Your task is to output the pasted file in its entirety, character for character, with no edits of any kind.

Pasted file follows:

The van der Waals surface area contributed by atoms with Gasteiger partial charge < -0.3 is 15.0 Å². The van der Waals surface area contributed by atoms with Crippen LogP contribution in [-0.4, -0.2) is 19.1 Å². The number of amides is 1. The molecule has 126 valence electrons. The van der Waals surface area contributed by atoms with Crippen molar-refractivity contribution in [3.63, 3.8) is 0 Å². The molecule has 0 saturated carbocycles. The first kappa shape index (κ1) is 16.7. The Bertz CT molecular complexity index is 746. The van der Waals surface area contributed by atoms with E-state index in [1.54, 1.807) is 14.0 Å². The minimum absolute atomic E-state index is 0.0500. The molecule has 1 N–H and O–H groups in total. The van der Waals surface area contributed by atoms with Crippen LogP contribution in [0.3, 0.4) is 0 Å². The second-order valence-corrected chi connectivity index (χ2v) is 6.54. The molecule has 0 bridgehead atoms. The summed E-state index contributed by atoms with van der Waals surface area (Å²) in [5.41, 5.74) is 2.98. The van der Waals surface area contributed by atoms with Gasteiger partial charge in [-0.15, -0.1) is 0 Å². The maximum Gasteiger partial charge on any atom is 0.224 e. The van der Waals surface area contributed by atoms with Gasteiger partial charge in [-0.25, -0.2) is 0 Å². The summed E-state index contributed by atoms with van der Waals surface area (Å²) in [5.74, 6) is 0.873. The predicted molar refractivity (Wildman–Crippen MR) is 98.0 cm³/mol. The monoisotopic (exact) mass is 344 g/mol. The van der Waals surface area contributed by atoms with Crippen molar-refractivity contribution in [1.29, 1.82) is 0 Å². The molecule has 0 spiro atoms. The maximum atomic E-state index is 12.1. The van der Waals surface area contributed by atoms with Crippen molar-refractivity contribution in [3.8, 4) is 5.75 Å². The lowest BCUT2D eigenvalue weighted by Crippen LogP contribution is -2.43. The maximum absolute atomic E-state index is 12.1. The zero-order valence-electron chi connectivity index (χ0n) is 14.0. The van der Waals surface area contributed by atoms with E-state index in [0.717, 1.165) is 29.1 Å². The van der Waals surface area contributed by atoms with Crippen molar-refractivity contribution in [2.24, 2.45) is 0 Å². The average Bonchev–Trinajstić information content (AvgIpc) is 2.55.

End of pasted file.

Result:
The van der Waals surface area contributed by atoms with Gasteiger partial charge < -0.3 is 15.0 Å². The van der Waals surface area contributed by atoms with Crippen LogP contribution in [-0.4, -0.2) is 19.1 Å². The number of amides is 1. The molecule has 126 valence electrons. The van der Waals surface area contributed by atoms with Crippen molar-refractivity contribution in [3.63, 3.8) is 0 Å². The molecule has 0 saturated carbocycles. The first kappa shape index (κ1) is 16.7. The Bertz CT molecular complexity index is 746. The van der Waals surface area contributed by atoms with E-state index in [1.54, 1.807) is 14.0 Å². The minimum absolute atomic E-state index is 0.0500. The molecule has 1 N–H and O–H groups in total. The van der Waals surface area contributed by atoms with Crippen LogP contribution in [0.3, 0.4) is 0 Å². The second-order valence-corrected chi connectivity index (χ2v) is 6.54. The molecule has 0 bridgehead atoms. The summed E-state index contributed by atoms with van der Waals surface area (Å²) in [5.41, 5.74) is 2.98. The van der Waals surface area contributed by atoms with Gasteiger partial charge in [-0.15, -0.1) is 0 Å². The maximum Gasteiger partial charge on any atom is 0.224 e. The van der Waals surface area contributed by atoms with Gasteiger partial charge in [-0.25, -0.2) is 0 Å². The summed E-state index contributed by atoms with van der Waals surface area (Å²) in [5.74, 6) is 0.873. The predicted molar refractivity (Wildman–Crippen MR) is 98.0 cm³/mol. The monoisotopic (exact) mass is 344 g/mol. The van der Waals surface area contributed by atoms with Crippen molar-refractivity contribution in [1.29, 1.82) is 0 Å². The molecule has 0 spiro atoms. The maximum atomic E-state index is 12.1. The van der Waals surface area contributed by atoms with Crippen molar-refractivity contribution in [3.8, 4) is 5.75 Å². The lowest BCUT2D eigenvalue weighted by Crippen LogP contribution is -2.43. The maximum absolute atomic E-state index is 12.1. The zero-order valence-electron chi connectivity index (χ0n) is 14.0. The van der Waals surface area contributed by atoms with E-state index in [0.717, 1.165) is 29.1 Å². The van der Waals surface area contributed by atoms with Crippen molar-refractivity contribution in [2.24, 2.45) is 0 Å². The average Bonchev–Trinajstić information content (AvgIpc) is 2.55.